With a little more than a month before the Big 3 agency forecasting units release their year-end outlooks amid weakening economic signals, GroupM at least appears to be standing pat.
"We still end up in the mid-single-digit growth rate for this quarter and nothing that is inconsistent with what we published at the beginning of this year," GroupM Global President of Business Intelligence said in this week's edition of the "This Week Next Week" podcast he co-hosts with Kate Scott-Dawkins.
They added that their view moderate gains for ad spending also remain consistent with their mid-year update in June, and that the most recent data they've been analyzing from public media company earnings reports reaffirms that view.
The GroupM team utilizes a bottoms-up approach to ad forecasting based on what major media companies report publicly, and the team maintains a composite analysis throughout the year to help them with that.
This week's podcast is based on last week's earnings calls, which they noted included releases by four of the ad industry's top five media suppliers -- Alphabet, Meta, Amazon and Comcast -- and that the ad revenue data they disclosed for the third quarter represented about half of all ad spending.
While the ad revenue they reported was mixed -- ranging from a 30% year-over-year increase for Amazon to about a 2% U.S. decline for Meta -- Wieser's back-of-the-envelope analysis was that digital ad spending probably rose in the "high single" to "low double" digits, while traditional media likely was flat.
The team also noted that many top marketers, including consumer packaged goods, continue to report strong sales and have sent signals of increasing their ad spending, not cutting it back.
And while GroupM has continued to make a point that advertising has increasingly become disconnected from the general economy, they cited last week's healthy GDP growth, strong consumer balance sheets, and employment figures as good signs for the economy.
"I think by now, that most of Wall Street understands, and I hope most people in the industry understand that we are not currently in a recession," Wieser said, adding, "The problem is an anticipatory thing."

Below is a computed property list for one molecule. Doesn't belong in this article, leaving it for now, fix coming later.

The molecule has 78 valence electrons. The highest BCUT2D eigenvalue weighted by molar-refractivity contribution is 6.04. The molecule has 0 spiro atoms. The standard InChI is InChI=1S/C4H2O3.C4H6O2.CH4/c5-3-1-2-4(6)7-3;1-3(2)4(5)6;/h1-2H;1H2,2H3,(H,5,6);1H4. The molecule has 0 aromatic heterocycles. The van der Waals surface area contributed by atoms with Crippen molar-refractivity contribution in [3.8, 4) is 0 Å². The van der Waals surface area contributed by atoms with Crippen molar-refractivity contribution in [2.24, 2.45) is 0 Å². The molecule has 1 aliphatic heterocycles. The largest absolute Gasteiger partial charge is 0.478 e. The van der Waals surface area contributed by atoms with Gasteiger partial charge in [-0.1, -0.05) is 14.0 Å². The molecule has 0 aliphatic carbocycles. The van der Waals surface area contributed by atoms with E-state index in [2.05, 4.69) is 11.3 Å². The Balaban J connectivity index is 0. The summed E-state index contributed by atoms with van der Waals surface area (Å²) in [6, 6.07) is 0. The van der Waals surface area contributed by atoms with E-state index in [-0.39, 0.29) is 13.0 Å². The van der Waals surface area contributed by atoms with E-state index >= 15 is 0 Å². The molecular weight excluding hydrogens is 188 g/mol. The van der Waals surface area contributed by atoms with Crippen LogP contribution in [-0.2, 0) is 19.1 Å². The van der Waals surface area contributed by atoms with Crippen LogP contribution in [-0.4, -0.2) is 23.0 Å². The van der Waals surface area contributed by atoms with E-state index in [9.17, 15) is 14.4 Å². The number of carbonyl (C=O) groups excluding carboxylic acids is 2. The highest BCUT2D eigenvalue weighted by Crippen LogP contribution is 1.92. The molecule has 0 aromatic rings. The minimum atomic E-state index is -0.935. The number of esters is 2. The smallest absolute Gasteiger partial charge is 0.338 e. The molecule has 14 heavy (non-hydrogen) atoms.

The team did harp on some individual company results, especially Meta, which attributed a $500 million advertising hit attributed to the weak economy and its transition to its Reels short-form video advertising format (intended to compete with TikTok), which Wieser scoffed at.
Asserting that advertiser budgets are "kind of independent of the inventory," Wieser said, "it strikes me as hard to imagine that $500 million did not show, because they changed their format."
Noting that Meta's stock also took a huge hit after it disclosed humongous, long-term capital expenditure costs associated with its development of a "metaverse," Wieser and Scott-Dawkins pointed to something Meta could get a much better near-term return-on-investment with: "a new probalistic ad attribution model," the lack of which one securities analyst estimated has cost Meta "$10 billion" in advertising revenue.
"Kate, for $10 billion could you build a decent attribution tool and then make sure all of Madison Avenue knew about it and bought it, even if you gave it away," Wieser chided co-host Scott-Dawkins, adding that it was a great question posed by the securities analyst, but that "We didn't hear it as loudly as we heard the protests when Apple" began phasing out its ad IDs as part of its consumer privacy framework over the past couple of years.